Australia scrapes home to reach World Cup final

Mitchell Starc and captain Pat Cummins celebrate Australia's win.

Mitchell Starc and captain Pat Cummins celebrate Australia's win. Photo: Getty

Australia has crawled to the World Cup cricket final after winning by three wickets in a thrilling semis match against South Africa.

In a showdown reminiscent of the two sides’ famous 1999 semi-final, the Aussies survived another collapse in Kolkata to sneak to the decider.

Australia will now play their eighth World Cup final, facing the unbeaten hosts India in Ahmedabad on Sunday.

Cruising at 0-60 in pursuit of 213 for victory on Thursday, Australia lost 5-67 before the experience of Mitchell Starc and Pat Cummins dragged them across the line with 16 balls to spare.

It came after crucial contributions from Steve Smith and the inexperienced Josh Inglis, who steadied the ship to help condemn South Africa to a fifth semi-final exit without ever reaching a decider.

“The good thing is a few of us have been there for a final before, so we can draw on that,” said Cummins, who described the final hours as “nerve-racking”.

“A couple of other guys in T20 finals as well.

“The stadium is going to be pretty one-sided I reckon. So you just have to embrace it and enjoy it.”

If the pitch is anything like what Australia had to contend with at Eden Gardens, Cummins’ men will feel the impact of being the visitors on the field too.

With the ball turning sharply, Australia’s batsmen made a clear point to attack South Africa’s quicks early in the innings before battling against spin.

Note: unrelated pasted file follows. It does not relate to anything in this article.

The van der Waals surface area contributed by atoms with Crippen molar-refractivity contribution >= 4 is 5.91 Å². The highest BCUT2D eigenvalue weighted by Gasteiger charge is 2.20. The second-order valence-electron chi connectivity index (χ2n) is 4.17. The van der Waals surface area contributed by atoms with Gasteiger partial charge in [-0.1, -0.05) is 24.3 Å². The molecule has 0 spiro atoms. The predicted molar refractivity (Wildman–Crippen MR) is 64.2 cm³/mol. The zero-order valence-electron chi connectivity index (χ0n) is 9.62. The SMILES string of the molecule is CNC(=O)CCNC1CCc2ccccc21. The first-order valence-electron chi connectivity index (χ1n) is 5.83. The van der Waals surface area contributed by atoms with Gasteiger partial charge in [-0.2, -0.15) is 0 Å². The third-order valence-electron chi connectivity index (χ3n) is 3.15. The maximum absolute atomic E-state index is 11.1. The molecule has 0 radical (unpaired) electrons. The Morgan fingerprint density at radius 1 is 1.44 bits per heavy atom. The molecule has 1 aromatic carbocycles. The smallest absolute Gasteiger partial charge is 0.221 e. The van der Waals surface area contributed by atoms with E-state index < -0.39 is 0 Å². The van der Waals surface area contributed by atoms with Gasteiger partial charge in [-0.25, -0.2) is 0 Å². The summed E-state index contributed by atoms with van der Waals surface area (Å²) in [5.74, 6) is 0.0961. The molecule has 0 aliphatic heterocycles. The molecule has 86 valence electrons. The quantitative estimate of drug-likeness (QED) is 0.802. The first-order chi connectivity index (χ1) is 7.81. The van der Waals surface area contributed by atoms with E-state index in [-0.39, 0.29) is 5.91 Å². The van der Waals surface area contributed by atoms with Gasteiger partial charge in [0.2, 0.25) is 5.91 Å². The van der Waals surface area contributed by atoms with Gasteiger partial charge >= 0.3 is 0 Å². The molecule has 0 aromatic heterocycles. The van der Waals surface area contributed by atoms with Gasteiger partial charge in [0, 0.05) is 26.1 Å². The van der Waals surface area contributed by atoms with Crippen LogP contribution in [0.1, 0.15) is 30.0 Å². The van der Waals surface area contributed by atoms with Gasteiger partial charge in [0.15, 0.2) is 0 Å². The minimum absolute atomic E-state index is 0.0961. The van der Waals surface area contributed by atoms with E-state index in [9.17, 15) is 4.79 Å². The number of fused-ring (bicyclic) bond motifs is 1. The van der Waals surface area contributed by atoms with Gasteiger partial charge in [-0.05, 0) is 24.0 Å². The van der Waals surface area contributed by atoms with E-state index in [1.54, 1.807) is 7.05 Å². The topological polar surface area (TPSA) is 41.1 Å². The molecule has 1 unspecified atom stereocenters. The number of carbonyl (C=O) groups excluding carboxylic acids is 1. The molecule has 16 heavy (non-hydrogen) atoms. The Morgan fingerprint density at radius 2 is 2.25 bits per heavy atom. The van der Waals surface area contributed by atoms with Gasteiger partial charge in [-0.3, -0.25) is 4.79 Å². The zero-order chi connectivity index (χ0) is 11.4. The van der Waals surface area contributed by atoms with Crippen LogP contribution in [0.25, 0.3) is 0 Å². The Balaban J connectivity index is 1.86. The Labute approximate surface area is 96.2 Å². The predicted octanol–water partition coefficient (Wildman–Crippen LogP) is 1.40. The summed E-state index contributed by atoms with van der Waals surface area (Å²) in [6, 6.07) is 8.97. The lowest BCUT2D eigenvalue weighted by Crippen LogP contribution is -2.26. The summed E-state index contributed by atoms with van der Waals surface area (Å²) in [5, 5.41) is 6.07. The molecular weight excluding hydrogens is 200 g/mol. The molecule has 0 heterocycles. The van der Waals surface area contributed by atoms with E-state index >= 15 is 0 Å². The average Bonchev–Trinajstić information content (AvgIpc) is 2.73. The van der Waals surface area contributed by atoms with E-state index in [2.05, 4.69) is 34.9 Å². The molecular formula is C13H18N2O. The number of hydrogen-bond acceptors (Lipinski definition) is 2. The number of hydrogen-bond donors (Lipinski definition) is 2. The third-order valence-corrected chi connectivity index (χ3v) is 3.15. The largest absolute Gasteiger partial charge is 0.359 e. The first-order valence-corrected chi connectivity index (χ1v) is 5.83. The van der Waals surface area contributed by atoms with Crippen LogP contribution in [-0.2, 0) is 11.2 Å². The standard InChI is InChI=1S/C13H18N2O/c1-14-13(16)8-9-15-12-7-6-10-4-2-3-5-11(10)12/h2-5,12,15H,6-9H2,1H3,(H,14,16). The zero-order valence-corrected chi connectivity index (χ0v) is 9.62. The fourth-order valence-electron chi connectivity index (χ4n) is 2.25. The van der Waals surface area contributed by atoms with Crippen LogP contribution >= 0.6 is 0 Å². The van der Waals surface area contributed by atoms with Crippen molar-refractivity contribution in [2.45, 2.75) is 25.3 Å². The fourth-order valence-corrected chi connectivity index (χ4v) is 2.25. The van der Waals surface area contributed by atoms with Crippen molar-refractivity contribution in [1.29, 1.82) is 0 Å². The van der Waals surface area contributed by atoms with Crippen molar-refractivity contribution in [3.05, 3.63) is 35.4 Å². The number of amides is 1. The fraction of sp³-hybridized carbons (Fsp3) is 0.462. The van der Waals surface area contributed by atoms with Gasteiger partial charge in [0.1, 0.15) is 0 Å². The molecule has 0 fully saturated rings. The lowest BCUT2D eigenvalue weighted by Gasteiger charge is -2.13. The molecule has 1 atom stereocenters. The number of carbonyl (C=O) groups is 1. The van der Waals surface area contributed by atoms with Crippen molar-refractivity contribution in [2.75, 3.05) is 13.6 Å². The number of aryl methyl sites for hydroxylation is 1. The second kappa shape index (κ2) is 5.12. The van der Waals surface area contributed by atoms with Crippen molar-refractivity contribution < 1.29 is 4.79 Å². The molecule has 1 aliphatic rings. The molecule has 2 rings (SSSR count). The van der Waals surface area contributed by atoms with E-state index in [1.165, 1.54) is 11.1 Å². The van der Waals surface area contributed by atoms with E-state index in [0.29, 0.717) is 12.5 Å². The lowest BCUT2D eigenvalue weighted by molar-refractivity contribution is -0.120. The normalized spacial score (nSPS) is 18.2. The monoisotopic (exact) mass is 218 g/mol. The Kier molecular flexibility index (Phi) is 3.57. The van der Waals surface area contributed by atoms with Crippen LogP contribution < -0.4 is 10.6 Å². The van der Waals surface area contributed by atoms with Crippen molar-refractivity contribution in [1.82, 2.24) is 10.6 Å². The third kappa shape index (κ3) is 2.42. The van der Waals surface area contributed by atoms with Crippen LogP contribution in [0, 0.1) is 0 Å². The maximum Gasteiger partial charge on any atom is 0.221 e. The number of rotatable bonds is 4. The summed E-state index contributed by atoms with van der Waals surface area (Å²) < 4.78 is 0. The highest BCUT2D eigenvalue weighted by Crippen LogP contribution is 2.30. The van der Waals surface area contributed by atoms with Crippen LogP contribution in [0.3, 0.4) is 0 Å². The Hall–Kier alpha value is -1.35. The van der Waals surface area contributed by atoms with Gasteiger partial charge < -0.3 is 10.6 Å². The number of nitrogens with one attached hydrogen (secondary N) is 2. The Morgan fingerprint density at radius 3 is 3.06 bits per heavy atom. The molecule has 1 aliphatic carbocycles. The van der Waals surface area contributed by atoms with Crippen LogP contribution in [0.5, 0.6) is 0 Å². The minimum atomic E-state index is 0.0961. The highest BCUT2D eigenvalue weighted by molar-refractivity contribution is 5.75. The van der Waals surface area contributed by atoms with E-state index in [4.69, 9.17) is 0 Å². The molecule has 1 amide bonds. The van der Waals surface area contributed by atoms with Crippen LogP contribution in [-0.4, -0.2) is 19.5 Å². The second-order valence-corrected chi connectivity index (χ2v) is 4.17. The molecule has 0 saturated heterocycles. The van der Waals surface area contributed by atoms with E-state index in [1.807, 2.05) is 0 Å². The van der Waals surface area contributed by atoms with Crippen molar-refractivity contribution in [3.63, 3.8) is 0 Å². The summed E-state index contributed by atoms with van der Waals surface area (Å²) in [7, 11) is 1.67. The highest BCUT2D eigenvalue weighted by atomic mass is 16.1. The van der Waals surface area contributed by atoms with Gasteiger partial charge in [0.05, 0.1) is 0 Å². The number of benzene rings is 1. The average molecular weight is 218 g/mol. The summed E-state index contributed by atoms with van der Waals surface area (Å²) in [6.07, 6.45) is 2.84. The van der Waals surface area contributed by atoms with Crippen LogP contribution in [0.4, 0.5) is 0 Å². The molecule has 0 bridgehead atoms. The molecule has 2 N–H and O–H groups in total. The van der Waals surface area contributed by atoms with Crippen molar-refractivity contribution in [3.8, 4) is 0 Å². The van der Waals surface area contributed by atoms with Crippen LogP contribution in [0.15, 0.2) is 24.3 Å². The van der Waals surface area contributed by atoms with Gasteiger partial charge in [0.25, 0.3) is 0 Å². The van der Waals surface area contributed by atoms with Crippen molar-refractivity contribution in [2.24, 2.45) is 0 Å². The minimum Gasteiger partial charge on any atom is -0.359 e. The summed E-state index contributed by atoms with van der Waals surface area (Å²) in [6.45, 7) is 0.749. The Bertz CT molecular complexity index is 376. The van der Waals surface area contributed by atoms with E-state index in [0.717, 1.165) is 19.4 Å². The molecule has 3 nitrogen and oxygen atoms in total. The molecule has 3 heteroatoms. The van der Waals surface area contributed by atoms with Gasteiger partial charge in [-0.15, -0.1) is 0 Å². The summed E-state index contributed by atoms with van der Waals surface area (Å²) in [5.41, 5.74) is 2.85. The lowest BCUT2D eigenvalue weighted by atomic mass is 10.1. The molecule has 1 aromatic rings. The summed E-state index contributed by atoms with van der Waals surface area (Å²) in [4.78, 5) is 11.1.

David Warner (29 off 18) and Travis Head (62 off 48) put on 60 for the first wicket in six overs, bludgeoning five fours and five sixes between them in the 36-ball stand.

But when Warner was bowled by Aiden Markram from the first ball of spin Australia faced, the match swung violently.

Mitch Marsh was superbly caught at cover by Rassie van der Dussen for a duck, before Head was bowled through the gate by Keshav Maharaj (1-24).

Marnus Labuschagne was out lbw trying to reverse sweep Tabriz Shami (2-42) on 18, before the left-arm wrist-spinner bowled Glenn Maxwell for one.

Australia was rocking at 5-137 but Smith was able to keep his composure with 30 from 62, before he swung wildly and skied a ball from Gerald Coetzee with 39 still required.

Inglis (28) got Australia to within 20 runs of victory before he too was bowled by a Coetzee (2-47) yorker.

Quinton de Kock then dropped Cummins with nine still to win, marking the Proteas’ fifth missed chance.

That allowed Starc (16) and Cummins (14) to survive 45 balls as they knocked off the final 20 to seal victory.

“We had tough chances that we put down,” Proteas captain Temba Bavuma said.

“Maybe we could have been more proactive.”

The Australians will know they must be better against India on Sunday if they want to win their sixth ODI title. But there were promising signs against the Proteas.

After their bowling in the powerplay had been widely critiqued throughout the tournament, Josh Hazlewood and Starc set up the win with the ball early.

The pair had South Africa 4-31 after 13 overs, bowling genuine Test cricket lines and lengths.

Hazlewood was miserly, with his return of 2-12 from eight overs the most economical of any Australian in 17 years bowling that many overs.

Player of the match Travis Head, arms aloft, is congratulated for taking Heinrich Klaasen’s wicket.

He sent down three overs and 39 dots out of the 48 balls he bowled, getting the key wicket of de Kock for three when the pressure told.

Starc’s 3-34 from 10 overs also marked his best figures of the World Cup after questions over his form, while Cummins’ 3-51 was crucial at the death to remove David Miller on 101.

Maxwell also did well to hold up an end with 0-35 from 10, as only Adam Zampa copped any real punishment with 0-55 from seven overs.

But just as Miller and Heinrich Klaasen (47) threatened to give the Proteas hope with a 95-run fifth-wicket stand, Head (2-21) bowled Klaasen and had Marco Jansen lbw in his first over to arrest the moment.

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